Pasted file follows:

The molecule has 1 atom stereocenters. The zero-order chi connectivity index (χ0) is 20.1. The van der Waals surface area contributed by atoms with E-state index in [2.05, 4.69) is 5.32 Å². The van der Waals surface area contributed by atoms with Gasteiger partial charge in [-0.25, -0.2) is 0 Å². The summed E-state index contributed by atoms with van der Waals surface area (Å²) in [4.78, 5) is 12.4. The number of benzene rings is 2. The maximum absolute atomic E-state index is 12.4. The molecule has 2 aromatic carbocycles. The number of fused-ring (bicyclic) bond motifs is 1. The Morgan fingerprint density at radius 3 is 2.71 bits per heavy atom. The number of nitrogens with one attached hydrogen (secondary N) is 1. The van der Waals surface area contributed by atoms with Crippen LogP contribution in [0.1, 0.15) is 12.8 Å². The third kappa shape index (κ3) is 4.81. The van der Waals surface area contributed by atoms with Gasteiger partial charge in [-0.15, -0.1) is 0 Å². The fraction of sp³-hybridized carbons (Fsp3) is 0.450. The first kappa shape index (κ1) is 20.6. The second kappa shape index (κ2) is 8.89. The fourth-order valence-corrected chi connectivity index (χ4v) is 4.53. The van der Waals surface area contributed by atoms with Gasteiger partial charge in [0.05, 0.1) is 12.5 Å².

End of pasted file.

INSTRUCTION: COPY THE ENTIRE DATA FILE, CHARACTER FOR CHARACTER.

The molecule has 1 atom stereocenters. The zero-order chi connectivity index (χ0) is 20.1. The van der Waals surface area contributed by atoms with E-state index in [2.05, 4.69) is 5.32 Å². The van der Waals surface area contributed by atoms with Gasteiger partial charge in [-0.25, -0.2) is 0 Å². The summed E-state index contributed by atoms with van der Waals surface area (Å²) in [4.78, 5) is 12.4. The number of benzene rings is 2. The maximum absolute atomic E-state index is 12.4. The molecule has 2 aromatic carbocycles. The number of fused-ring (bicyclic) bond motifs is 1. The Morgan fingerprint density at radius 3 is 2.71 bits per heavy atom. The number of nitrogens with one attached hydrogen (secondary N) is 1. The van der Waals surface area contributed by atoms with Crippen LogP contribution in [0.1, 0.15) is 12.8 Å². The third kappa shape index (κ3) is 4.81. The van der Waals surface area contributed by atoms with Gasteiger partial charge in [-0.15, -0.1) is 0 Å². The fraction of sp³-hybridized carbons (Fsp3) is 0.450. The first kappa shape index (κ1) is 20.6. The second kappa shape index (κ2) is 8.89. The fourth-order valence-corrected chi connectivity index (χ4v) is 4.53. The van der Waals surface area contributed by atoms with Gasteiger partial charge in [0.05, 0.1) is 12.5 Å².